Intussusception (pronounced in-tuh-sus-sep-shun) describes a condition in which one segment of the intestine (the intussusceptum) telescopes or invaginates into the lumen of an adjacent segment of intestine.
Intussusceptions may occur at any location in the gastrointestinal tract from the stomach to the large intestine. However, most commonly, the bowel segments involved are the middle of the small intestine (jejunum ) or the where the small intestine joins the large intestine or colon. Generally the intussusceptum is a more proximal portion of bowel (i.e., closer to the mouth) which telescopes into a more distal (i.e., closer to the anus) segment. This pattern follows the normal direction of peristalsis. The reverse, however, is occasionally found.
Intussusceptions are most commonly associated with some problem that causes inflammation of the intestine (enteritis). Common causes of enteritis are:
intestinal parasites (hookworms, whipworms, and roundworms)
protozoal, bacterial or viral infections (Giardia, Salmonella, canine distemper, and parvovirus)
intestinal foreign bodies (bones, plastic toys, etc.)
abrupt dietary changes
intestinal masses (tumors)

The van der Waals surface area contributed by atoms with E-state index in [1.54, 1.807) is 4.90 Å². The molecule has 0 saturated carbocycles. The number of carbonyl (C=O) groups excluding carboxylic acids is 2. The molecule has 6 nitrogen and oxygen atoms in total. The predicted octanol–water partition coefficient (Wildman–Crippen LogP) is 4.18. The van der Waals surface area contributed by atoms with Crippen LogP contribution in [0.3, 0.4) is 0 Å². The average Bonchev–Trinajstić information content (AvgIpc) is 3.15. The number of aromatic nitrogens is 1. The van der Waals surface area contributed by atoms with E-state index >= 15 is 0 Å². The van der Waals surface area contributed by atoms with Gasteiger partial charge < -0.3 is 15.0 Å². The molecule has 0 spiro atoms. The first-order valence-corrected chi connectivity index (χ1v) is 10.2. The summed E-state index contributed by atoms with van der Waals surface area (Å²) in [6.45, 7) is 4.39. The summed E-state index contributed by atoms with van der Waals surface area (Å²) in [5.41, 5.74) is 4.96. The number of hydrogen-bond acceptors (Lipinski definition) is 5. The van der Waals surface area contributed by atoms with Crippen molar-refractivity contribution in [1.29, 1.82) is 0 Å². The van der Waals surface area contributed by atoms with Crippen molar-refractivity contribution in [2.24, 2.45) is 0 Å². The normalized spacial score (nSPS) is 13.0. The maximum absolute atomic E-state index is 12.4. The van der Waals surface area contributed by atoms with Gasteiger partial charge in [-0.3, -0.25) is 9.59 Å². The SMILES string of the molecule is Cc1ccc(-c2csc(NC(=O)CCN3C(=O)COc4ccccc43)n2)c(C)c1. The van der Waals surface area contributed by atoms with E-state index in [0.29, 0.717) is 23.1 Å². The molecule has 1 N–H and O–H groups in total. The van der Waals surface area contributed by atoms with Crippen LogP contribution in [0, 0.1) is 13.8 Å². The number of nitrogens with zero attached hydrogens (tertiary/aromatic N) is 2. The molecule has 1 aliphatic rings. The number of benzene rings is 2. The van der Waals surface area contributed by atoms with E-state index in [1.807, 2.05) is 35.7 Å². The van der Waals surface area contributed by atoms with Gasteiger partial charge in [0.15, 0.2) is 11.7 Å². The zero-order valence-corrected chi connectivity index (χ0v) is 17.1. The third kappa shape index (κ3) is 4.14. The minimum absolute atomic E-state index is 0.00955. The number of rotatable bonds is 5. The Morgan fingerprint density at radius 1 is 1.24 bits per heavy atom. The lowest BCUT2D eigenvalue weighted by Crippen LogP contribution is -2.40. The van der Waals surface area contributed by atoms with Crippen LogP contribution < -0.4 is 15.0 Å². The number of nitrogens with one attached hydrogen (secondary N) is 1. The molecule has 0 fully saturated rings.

a surgical procedure performed on the intestine
Increased motility in a segment of intestine (hypermotility) which is adjacent to a segment that has lack of motility (ileus) can cause the hypermotile segment to telescope into the segment with ileus, resulting in an intussusception.
Signs and Symptoms:
Dogs and cats that develop intussusceptions have generally been having episodes of diarrhea or vomiting before the intussusception occurs. Small volumes of bloody diarrhea, abdominal pain, or a palpable abdominal mass are suggestive of an intussusception. The severity of the clinical signs depends somewhat on the location of the intussusception, with problems lower in the intestinal tract causing less severe clinical signs. Intussusceptions can be chronic or intermittent, meaning that they will reduce themselves spontaneously and then reform.
Dogs or cats with a history of vomiting or diarrhea for more than a day or two should be evaluated by your primary care veterinarian, particularly if associated with depression and loss of appetite.
Intussusception should be a consideration if your pet has a history of vomiting or diarrhea that has a palpable mass in the abdomen. The mass can be felt as a thickened sausage-shaped intestinal loop. Occasionally the small bowel can be felt entering the mass. Radiographs will show a typical pattern of intestinal obstruction with gas and fluid-filled dilated loops of bowel if the obstruction caused by the intussusception is complete. In cases of partial obstruction, there may not be significant signs on plain radiographs and a barium contrast study may be needed to identify the problem. Ultrasound examination of the abdomen is very useful for identifying the intussusception area (Figures 2a and 2b).